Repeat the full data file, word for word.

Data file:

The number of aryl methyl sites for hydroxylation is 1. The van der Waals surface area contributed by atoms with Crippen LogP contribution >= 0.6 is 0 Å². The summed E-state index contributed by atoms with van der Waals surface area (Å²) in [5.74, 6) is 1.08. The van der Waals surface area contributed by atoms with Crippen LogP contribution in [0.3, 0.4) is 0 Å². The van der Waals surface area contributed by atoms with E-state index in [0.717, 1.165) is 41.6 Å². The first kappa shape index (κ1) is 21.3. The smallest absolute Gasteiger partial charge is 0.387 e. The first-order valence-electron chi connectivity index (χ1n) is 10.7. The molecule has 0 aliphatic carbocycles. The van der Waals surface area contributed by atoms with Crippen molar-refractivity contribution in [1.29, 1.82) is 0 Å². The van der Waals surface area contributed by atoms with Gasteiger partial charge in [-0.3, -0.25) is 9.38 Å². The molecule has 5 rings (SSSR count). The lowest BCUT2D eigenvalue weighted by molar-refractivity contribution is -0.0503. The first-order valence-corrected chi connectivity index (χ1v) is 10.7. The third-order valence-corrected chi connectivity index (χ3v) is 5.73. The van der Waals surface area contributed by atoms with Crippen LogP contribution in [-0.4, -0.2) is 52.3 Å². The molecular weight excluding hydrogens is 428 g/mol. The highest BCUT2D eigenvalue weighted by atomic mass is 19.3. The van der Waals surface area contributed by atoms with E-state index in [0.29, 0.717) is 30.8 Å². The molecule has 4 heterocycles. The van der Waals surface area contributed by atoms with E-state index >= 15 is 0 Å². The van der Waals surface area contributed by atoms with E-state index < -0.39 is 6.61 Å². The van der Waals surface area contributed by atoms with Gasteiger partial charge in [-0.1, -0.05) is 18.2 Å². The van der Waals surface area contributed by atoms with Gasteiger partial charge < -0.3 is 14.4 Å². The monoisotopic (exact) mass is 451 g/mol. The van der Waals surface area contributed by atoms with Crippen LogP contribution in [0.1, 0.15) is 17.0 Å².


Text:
The number of aryl methyl sites for hydroxylation is 1. The van der Waals surface area contributed by atoms with Crippen LogP contribution >= 0.6 is 0 Å². The summed E-state index contributed by atoms with van der Waals surface area (Å²) in [5.74, 6) is 1.08. The van der Waals surface area contributed by atoms with Crippen LogP contribution in [0.3, 0.4) is 0 Å². The van der Waals surface area contributed by atoms with E-state index in [0.717, 1.165) is 41.6 Å². The first kappa shape index (κ1) is 21.3. The smallest absolute Gasteiger partial charge is 0.387 e. The first-order valence-electron chi connectivity index (χ1n) is 10.7. The molecule has 0 aliphatic carbocycles. The van der Waals surface area contributed by atoms with Crippen molar-refractivity contribution in [1.29, 1.82) is 0 Å². The van der Waals surface area contributed by atoms with Gasteiger partial charge in [-0.3, -0.25) is 9.38 Å². The molecule has 5 rings (SSSR count). The lowest BCUT2D eigenvalue weighted by molar-refractivity contribution is -0.0503. The first-order valence-corrected chi connectivity index (χ1v) is 10.7. The third-order valence-corrected chi connectivity index (χ3v) is 5.73. The van der Waals surface area contributed by atoms with Crippen LogP contribution in [-0.4, -0.2) is 52.3 Å². The molecular weight excluding hydrogens is 428 g/mol. The highest BCUT2D eigenvalue weighted by atomic mass is 19.3. The van der Waals surface area contributed by atoms with E-state index in [0.29, 0.717) is 30.8 Å². The molecule has 4 heterocycles. The van der Waals surface area contributed by atoms with E-state index >= 15 is 0 Å². The van der Waals surface area contributed by atoms with E-state index < -0.39 is 6.61 Å². The van der Waals surface area contributed by atoms with Gasteiger partial charge in [-0.1, -0.05) is 18.2 Å². The van der Waals surface area contributed by atoms with Gasteiger partial charge < -0.3 is 14.4 Å². The monoisotopic (exact) mass is 451 g/mol. The van der Waals surface area contributed by atoms with Crippen LogP contribution in [0.1, 0.15) is 17.0 Å².